Better Call Saul S03E02 Recap: 'Witness'

Every once in a while I'd like to imagine what it would be like to be that one weirdo who watches Better Call Saul but hasn't seen Breaking Bad. In theory, it's doable. BCS has proven to mostly stand on its own, and its tie ins with Breaking Bad are usually pretty vague. If you come to this show for the relationships, the character development, then I suppose that makes sense. But by now it's clear as day that BCS is basically two completely different shows. One is that show about Jimmy McGill, the man, struggling with the bad parts of himself and dealing with his vindictive brother. The other is the show that is methodically connecting the dots to its predecessor show, and I'm fascinated by the idea of watching that unfold without knowing the end result.

"Witness" represents both sides of the BCS coin with two distinct scenes that might have given me heart palpitations. Both involve Jimmy, yet both are completely independent from one another. One has Jimmy doing a favour for Mike, as he inches closer to getting to the bottom of who's tracking him. The other is another confrontation with his brother.

The former is the one I would love to show a non-Breaking Bad fan. It's ostensible innocuousness is sort of what makes it so brilliant. On the surface, all the scene is is Jimmy going into a Los Pollos Hermanos, ordering breakfast and keeping an eye on a dude with a duffel bag. There's no music to ramp up the tension, and seemingly nothing happens. But we get our first glimpse at Gus Fring, as he interacts with Jimmy and helps him find his watch, a pretense for Jimmy sifting through Gus' garbage trying to see if his bag man left anything behind.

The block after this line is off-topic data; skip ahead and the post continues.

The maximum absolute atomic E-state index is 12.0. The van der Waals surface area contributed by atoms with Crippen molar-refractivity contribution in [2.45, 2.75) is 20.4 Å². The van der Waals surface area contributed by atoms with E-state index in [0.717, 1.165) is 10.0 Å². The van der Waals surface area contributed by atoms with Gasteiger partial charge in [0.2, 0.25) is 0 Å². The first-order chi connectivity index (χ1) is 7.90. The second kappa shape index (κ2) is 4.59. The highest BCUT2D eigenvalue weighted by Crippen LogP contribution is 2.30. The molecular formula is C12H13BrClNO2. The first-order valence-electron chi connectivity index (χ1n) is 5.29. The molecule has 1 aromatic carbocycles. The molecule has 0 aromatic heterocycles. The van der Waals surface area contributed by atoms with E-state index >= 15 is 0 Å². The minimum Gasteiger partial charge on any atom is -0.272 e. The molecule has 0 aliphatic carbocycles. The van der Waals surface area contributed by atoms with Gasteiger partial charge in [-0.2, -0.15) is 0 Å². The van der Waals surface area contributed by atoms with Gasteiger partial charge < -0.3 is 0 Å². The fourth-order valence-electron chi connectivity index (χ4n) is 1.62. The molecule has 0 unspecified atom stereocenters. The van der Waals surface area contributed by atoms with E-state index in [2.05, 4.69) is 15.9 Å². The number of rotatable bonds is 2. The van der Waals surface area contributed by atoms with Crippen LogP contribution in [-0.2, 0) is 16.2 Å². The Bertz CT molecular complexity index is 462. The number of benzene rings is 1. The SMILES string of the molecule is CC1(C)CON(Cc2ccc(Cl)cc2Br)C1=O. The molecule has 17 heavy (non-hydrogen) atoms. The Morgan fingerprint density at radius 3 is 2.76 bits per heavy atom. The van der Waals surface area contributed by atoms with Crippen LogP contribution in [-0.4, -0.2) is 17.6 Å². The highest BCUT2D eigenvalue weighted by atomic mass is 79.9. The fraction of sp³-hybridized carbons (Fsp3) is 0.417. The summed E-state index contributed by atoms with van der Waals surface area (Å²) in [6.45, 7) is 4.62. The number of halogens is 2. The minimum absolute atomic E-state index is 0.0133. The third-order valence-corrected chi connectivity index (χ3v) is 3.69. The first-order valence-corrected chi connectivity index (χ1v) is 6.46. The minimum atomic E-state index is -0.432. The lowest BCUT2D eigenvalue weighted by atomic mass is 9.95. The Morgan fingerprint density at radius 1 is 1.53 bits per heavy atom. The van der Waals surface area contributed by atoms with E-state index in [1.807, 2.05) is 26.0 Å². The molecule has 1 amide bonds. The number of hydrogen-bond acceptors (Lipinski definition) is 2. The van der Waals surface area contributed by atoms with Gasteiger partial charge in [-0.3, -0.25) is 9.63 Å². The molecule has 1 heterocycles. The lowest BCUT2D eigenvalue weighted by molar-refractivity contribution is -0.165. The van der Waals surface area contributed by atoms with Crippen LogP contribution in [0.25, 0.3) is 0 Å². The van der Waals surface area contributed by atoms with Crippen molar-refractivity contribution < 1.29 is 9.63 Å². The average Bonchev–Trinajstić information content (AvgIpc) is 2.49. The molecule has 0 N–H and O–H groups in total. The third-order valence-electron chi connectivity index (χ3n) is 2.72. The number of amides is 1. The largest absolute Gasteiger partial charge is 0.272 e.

Of course he didn't, because Gus and his operation are unlike anything Jimmy and even Mike have ever come across. As Breaking Bad fans, we know this, and that's the source of the tension. There's no need for music because we know what's looming around the corner, what Gus is capable of. There's one particular shot of Jimmy watching the guy Mike sends him in after, with Gus out of focus and in the background cleaning the restaurant. He gets close enough to Jimmy that he could smack him upside the head and tell him to stop. Of course he won't, because that's not how Gus operates, but that looming threat and how casually it's presented is enough to stop you dead in your tracks.

For now, the scene is of no consequence to Jimmy. Mike ends the episode in the middle of a road and on the receiving end of a call from Gus, who's figured out his game by now. That's Vince Gilligan connecting the dots between his two shows. But you get that feeling that Jimmy won't come out of this unscathed. He winds up working for Gus too, and Gus will probably have to deal with him at some point, likely aiding his eventual stock market crash-like slip to the dark side.